Fair Winds And Following Seas To The First Female General: Anna Mae Hays

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Anna Mae Hays, an Army nurse who served in a mud-caked jungle hospital in World War II, guided the Army Nurse Corps through the bloodiest years of the Vietnam War and became the first female general in American military history, died Jan. 7 at a retirement home in Washington, D.C. She was 97.

Working in a malaria-infested stretch of the China-Burma-India theater, she treated gangrenous construction workers who were building a new roadway that supplied the Chinese military in its war against Japan, as well as lice-infested members of the special-operations Army unit known as Merrill’s Marauders.

Most of her staff was sick with malaria, dysentery, or dengue fever, she later said in an Army oral history, and at one time she found herself hospitalized and spotted a cobra under her bed. She calmly asked a guard to shoot it, later explaining, “When one lives in the jungle, one can expect that sort of thing.”

Gen. Hays treated some of the earliest casualties of the Korean War, helping establish the first military hospital in Inchon, and as chief of the Army Nurse Corps from 1967 until her retirement four years later, she helped bolster its ranks during the conflict in Vietnam.


Serving from World War II to Vietnman and being on the literal front lines of military medicine is a task that not many in human history could stomach. General Hays not only stomached it, but she thrived in it. Taking care of soldiers on those battlefields is no small tasks. Just looking at the names of the some of the places she served is breathtaking.

I don’t think that most Americans have any clue just how horrific war in the Pacific theatre really was. From jungle issues like malaria, trench foot, and on and on, to being completely frozen in parts of Korea, it takes otherworldy toughness. To be living in those conditions and providing care for the most seriously wounded takes those sacrifices and magnifies them to a whole new level.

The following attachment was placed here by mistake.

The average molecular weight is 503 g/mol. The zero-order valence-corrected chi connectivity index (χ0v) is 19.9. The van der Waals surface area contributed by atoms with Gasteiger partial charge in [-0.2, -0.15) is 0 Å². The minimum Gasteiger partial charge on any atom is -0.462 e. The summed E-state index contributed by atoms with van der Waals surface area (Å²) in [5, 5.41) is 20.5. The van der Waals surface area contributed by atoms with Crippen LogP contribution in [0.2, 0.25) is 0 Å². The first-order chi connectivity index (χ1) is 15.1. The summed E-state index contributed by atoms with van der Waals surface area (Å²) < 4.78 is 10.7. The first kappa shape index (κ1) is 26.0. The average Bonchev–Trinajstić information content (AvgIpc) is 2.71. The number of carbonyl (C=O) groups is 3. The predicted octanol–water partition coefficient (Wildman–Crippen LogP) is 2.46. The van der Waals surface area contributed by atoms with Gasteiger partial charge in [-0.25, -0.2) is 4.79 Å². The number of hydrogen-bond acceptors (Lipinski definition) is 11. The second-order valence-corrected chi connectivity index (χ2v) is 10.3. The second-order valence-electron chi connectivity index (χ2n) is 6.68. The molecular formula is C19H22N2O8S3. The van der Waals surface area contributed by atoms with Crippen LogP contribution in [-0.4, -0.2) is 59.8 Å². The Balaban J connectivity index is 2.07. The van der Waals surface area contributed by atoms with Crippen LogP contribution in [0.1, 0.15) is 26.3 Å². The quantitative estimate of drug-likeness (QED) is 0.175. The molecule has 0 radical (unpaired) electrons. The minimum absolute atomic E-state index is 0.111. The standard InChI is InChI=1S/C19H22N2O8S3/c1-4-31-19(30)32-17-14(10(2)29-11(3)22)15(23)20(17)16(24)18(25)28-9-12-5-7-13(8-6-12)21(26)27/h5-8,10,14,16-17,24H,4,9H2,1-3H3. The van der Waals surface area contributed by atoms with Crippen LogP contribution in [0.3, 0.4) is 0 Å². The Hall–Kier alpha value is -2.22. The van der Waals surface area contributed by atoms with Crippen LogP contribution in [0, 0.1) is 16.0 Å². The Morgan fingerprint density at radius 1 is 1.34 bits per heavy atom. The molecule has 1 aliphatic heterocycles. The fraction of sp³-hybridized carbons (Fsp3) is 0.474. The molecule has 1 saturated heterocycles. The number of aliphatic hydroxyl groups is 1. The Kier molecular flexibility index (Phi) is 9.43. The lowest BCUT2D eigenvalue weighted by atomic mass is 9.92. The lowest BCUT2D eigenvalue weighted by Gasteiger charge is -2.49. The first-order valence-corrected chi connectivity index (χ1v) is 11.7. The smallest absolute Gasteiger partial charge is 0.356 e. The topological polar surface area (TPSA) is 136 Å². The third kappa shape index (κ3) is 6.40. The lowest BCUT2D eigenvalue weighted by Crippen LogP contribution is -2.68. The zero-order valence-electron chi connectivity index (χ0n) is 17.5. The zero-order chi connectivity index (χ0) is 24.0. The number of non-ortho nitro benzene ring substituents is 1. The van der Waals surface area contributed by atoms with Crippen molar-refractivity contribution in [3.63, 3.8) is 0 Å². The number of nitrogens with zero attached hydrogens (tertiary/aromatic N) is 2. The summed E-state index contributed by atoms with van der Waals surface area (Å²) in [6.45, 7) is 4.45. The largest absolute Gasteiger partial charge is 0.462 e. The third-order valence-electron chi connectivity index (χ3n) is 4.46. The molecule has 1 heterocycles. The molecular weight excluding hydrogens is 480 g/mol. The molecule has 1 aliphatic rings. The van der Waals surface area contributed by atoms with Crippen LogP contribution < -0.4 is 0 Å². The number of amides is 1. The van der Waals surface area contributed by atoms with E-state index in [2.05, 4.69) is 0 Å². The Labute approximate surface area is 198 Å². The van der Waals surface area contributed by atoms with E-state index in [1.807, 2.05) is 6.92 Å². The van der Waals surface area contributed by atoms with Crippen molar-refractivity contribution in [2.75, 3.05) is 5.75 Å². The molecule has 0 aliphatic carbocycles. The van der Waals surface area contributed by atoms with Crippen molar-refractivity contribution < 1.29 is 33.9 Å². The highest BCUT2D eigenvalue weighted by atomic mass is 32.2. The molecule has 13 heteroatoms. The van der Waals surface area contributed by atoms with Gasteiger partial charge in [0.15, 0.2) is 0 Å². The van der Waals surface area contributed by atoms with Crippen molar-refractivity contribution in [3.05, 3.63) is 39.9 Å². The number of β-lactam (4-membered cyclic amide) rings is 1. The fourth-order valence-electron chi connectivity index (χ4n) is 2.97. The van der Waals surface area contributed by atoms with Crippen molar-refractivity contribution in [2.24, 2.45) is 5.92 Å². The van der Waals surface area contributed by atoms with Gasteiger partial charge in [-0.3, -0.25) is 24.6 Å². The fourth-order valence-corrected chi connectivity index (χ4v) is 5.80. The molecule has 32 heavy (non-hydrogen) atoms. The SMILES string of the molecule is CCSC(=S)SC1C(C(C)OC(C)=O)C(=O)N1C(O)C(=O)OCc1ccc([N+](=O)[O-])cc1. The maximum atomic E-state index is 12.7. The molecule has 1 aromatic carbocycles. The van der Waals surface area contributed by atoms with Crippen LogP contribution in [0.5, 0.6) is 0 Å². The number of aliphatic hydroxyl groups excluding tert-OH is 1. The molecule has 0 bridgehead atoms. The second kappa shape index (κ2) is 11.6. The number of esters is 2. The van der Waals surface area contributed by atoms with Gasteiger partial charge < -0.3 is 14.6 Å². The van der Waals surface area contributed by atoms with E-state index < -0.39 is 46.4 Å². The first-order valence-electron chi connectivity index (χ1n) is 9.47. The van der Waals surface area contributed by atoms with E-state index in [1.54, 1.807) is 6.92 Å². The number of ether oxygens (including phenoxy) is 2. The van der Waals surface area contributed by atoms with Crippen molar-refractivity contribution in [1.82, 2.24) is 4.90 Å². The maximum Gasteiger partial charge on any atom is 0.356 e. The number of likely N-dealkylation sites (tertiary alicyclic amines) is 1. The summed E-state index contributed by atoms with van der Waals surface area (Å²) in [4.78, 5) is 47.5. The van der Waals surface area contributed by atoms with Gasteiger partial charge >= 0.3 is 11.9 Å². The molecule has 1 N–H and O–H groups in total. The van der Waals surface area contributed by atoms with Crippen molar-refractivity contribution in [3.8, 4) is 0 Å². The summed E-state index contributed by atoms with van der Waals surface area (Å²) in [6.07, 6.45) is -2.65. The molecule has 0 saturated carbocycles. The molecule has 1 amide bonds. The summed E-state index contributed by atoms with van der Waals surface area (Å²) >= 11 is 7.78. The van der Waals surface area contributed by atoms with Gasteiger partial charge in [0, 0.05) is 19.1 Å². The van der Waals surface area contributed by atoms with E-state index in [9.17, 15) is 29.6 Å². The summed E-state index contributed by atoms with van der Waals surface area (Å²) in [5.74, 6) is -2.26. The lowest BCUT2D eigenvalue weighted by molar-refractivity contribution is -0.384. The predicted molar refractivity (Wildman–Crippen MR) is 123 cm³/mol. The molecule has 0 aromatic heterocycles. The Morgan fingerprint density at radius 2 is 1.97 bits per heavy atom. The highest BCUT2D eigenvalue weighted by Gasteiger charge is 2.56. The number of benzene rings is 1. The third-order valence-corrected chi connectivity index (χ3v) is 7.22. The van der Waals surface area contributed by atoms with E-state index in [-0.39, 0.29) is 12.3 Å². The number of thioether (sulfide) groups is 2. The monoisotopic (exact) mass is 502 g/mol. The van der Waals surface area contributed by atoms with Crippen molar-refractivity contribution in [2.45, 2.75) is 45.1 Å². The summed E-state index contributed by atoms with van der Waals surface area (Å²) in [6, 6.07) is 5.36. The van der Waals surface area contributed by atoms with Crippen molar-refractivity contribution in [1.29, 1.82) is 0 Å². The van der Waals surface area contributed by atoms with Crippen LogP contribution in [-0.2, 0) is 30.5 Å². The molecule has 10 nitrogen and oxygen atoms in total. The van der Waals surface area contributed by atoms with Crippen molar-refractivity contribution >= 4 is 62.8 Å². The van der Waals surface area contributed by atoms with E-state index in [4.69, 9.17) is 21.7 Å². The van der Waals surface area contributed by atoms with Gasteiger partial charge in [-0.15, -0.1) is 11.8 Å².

For example, I once read a story about Marines in Korea. Things were so cold and desolate there that the Marines were having difficulty finding things to burn. This wasn’t in the days of dry packs and fart sacks. There wasn’t any “everlight” matches. If things got wet, they didn’t burn. The temperatures were so cold that rifles would freeze without the proper cold-weather lubricant. The MRE’s weren’t like today’s where they came with chemical heaters. They were canned. These cans would freeze. The Marines lacked fire so there was no real way for them to heat the MREs from frozen solid. Not only that, but the cans wouldn’t open because they were frozen to the core as well. Well, the Marines would line up their cans up on fence posts, use the cans as firing practice, and take the frozen chunks of food and put them in their mouths to thaw and swallow. -20 degrees and only eating frozen food. Unimaginable.

The Marines on watch couldn’t use their gloves and pull the trigger at the same time. After a while, Marines would slice holes in their gloves to slide their trigger fingers out of. Eventually, those fingers would freeze. The veterans of the Korean war would often times come home missing two or three fingers because they had to cut them off because they became so frozen.

General Hays was there as well. She was there; she was at the Island hopping campaigns; she was in Korea; she was at places that can only be described as hell on Earth. Because of all that, she became the first female general in US Military history. We all owe her a debt of gratitude. Til Valhalla, General Hays.